Using a loophole in the Arms Export Control Act, the Trump administration sidestepped Congress to authorize the sale of $8.1 billion in arms to Saudi Arabia and the United Arab Emirates.
House Foreign Affairs Committee Chairman Eliot Engel, D-N.Y., accused the Trump administration of pointing to threats from Iran as a "convenient excuse" to push through the deal. The top Republican on the panel, Michael McCaul of Texas, said "the recent use of this emergency authority in my judgment was unfortunate" and warned, "we certainly hope this is a one-time exception."
R. Clark Cooper, assistant secretary of state for political-military affairs, defended the sale, saying it was necessary to protect U.S. allies. He insisted that Secretary of State Pompeo remains committed to working with Congress.
The hearing on the arms sales prompted the latest display of anger in Congress over Trump's foreign policy and his administration's close ties to Saudi Arabia. Concern over U.S.-Saudi policy has been building for some time, in part due to the heavy civilian casualties from the Saudi-led war in Yemen. The anger reached a new level last year after the killing of U.S.-based columnist Jamal Khashoggi.
Lawmakers had previously put portions of the arms sale on hold over concerns with Saudi Arabia's human rights record, and some are mounting an effort to thwart Trump's move. In the Senate, a bipartisan group of lawmakers has introduced more than a dozen resolutions to block the sales, but it remains to be seen whether they can pass Congress and then overcome a likely Trump veto.
As they questioned Cooper on Wednesday, lawmakers sought more details on the discussions leading up to the emergency declaration and the individuals who were involved. Pompeo declared the emergency just days after he delivered classified briefings to the full House and Senate, where he made no mention of the arms sale.
"I want to know whether or not Congress was kept in the dark," said Democratic Rep. Colin Allred of Texas. "It seems like ... an attempt just basically to circumvent Congress because we did not agree with the decision to sell these arms to Saudi Arabia."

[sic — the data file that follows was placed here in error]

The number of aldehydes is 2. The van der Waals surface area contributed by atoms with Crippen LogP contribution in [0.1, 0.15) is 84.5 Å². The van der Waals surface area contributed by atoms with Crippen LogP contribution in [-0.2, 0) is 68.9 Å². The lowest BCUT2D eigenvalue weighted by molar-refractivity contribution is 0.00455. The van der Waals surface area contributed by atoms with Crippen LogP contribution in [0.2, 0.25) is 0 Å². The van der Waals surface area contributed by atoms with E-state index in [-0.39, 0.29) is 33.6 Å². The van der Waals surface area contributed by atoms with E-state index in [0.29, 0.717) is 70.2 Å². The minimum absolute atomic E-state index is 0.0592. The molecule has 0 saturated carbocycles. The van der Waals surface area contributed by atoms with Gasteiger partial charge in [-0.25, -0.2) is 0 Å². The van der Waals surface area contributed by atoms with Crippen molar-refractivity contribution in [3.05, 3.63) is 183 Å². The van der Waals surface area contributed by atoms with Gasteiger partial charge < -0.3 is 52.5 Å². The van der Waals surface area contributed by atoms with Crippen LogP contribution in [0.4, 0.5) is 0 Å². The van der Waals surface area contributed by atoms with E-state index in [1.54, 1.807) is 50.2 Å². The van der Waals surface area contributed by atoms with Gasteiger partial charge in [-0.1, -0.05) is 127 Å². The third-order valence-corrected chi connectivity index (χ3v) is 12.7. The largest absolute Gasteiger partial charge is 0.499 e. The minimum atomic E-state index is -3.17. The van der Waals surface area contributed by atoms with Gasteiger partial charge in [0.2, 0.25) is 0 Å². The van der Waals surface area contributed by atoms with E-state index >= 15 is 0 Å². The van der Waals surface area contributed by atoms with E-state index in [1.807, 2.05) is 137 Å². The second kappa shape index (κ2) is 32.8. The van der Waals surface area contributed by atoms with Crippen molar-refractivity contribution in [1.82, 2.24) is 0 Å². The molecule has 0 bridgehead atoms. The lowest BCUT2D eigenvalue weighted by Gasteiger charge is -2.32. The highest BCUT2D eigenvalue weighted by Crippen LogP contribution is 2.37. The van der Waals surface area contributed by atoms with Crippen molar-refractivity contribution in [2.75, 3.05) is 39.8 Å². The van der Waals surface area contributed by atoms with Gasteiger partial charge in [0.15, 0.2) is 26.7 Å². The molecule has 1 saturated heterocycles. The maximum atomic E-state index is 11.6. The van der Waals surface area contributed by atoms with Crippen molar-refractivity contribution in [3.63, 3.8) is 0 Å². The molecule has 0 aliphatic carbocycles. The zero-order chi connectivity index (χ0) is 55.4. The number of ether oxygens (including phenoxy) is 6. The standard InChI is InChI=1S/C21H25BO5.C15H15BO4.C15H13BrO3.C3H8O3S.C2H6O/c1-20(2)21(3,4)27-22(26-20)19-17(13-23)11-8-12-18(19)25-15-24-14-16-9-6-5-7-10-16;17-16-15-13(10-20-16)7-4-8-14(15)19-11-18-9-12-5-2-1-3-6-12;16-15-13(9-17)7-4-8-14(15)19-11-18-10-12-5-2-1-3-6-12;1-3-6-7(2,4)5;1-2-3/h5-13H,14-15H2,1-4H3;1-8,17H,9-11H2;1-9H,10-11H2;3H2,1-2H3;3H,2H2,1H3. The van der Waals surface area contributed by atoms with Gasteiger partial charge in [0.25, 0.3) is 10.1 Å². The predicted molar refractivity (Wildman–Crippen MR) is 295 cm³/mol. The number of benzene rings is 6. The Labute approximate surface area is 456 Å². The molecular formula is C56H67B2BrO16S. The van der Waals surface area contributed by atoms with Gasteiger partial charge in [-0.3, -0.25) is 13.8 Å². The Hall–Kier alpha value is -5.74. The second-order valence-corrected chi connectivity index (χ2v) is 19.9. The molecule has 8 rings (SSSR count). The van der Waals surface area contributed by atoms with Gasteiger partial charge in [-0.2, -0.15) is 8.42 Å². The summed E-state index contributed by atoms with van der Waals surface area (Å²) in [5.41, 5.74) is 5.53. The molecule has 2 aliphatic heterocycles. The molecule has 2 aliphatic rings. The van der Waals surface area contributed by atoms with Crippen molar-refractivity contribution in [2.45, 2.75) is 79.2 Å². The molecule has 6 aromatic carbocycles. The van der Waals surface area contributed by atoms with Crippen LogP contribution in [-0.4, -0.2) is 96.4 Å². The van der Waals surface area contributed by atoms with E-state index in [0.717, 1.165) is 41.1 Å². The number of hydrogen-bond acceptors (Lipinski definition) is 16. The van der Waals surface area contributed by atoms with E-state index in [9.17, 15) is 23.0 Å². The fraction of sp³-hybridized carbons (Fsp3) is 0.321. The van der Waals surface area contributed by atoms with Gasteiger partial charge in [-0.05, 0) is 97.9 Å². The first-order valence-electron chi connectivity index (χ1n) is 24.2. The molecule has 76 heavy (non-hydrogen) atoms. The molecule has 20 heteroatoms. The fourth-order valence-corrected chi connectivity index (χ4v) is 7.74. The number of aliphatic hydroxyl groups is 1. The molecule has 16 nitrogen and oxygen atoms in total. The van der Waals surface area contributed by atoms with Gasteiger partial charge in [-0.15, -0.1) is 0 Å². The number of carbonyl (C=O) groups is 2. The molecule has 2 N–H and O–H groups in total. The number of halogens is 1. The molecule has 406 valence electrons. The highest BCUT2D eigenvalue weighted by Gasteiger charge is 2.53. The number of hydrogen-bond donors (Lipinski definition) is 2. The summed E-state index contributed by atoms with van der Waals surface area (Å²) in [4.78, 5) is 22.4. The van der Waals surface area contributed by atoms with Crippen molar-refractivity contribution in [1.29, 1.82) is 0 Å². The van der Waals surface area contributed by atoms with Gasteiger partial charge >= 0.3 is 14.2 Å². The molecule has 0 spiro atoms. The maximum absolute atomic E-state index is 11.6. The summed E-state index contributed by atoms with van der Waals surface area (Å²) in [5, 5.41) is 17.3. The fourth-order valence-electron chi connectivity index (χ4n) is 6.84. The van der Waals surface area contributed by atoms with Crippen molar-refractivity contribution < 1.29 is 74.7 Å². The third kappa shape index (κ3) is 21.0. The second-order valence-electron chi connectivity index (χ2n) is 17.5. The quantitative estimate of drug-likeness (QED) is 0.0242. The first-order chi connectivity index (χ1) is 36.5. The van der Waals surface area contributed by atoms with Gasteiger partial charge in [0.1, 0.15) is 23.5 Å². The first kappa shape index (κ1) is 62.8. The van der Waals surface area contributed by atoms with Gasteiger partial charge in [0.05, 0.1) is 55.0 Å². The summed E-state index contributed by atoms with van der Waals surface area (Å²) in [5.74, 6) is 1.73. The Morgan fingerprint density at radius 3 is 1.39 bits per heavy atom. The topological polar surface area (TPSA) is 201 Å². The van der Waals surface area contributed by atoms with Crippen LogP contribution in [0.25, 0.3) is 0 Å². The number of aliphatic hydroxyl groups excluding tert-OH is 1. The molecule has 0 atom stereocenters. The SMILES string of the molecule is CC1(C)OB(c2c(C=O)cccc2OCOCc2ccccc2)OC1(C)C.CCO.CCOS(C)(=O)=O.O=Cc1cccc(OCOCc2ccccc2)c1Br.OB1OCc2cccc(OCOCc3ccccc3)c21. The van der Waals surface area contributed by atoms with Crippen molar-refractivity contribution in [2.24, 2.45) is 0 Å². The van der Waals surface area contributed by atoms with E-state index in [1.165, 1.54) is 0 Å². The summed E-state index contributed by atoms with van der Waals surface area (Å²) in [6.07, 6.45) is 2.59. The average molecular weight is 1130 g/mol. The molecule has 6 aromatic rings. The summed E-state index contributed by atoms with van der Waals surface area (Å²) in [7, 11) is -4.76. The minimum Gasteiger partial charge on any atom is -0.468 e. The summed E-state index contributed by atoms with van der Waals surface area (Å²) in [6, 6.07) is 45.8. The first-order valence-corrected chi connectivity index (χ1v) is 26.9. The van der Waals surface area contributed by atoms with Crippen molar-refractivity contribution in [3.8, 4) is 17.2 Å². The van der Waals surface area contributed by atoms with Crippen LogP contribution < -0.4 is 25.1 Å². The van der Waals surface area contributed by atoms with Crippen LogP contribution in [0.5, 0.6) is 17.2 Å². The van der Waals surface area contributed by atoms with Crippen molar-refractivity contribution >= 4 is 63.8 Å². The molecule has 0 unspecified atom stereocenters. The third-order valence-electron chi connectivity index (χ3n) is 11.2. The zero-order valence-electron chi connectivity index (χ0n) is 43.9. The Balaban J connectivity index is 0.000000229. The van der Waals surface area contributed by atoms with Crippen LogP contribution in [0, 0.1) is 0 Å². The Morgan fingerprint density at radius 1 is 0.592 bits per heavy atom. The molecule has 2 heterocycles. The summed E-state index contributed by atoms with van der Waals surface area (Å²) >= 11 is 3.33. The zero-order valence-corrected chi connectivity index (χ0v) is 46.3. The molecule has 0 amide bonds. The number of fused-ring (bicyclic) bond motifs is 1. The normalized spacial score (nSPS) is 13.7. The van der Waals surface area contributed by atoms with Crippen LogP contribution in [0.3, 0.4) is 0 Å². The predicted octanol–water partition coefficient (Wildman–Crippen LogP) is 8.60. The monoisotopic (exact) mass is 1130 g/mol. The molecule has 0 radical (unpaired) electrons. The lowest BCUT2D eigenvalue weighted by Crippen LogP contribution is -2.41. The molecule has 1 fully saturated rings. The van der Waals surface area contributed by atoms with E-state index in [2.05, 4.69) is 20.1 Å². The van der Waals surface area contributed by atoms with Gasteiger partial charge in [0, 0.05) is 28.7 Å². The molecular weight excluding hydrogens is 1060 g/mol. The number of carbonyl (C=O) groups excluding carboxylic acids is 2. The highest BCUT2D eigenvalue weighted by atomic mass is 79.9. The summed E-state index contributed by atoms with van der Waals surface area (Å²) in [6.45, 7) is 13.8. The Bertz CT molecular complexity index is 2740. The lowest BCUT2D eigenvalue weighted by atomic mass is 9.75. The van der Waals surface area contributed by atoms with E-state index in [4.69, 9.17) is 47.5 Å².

Cooper said the decision-making process "developed with the threat streams," but Pompeo has always known that the emergency declaration was an item in his "toolkit."
Republican Rep. Ted Yoho of Florida also voiced frustration with Trump's decision to bypass Congress, saying the consequences of such a move "take a long time to go back and correct." Yoho also requested a follow-up classified briefing. "I think the best thing that the administration could do is work to get all of us on board," he said.
Lawmakers pressed Cooper on who was involved in the decision over the sale, and whether Trump's son-in-law and senior adviser, Jared Kushner, was among them. That line of questioning prompted a number of sharp exchanges.
"You're dismissing us!" Rep. William Keating D-Mass., told Cooper in exasperation during a line of questioning about Kushner's role. Cooper said Kushner was not involved in the emergency declaration, but said "there are a number of lines of communication with our partners."
Cooper told lawmakers the State Department values Congress' role in the arms transfer process and pledged that Pompeo intends for the emergency declaration to be "a one-time event."
"This is gaslighting," said Democratic Rep. David Cicilline of Rhode Island. "You're claiming that your ignoring this provision is your way of affirming the role Congress plays. That's an absurdity!"
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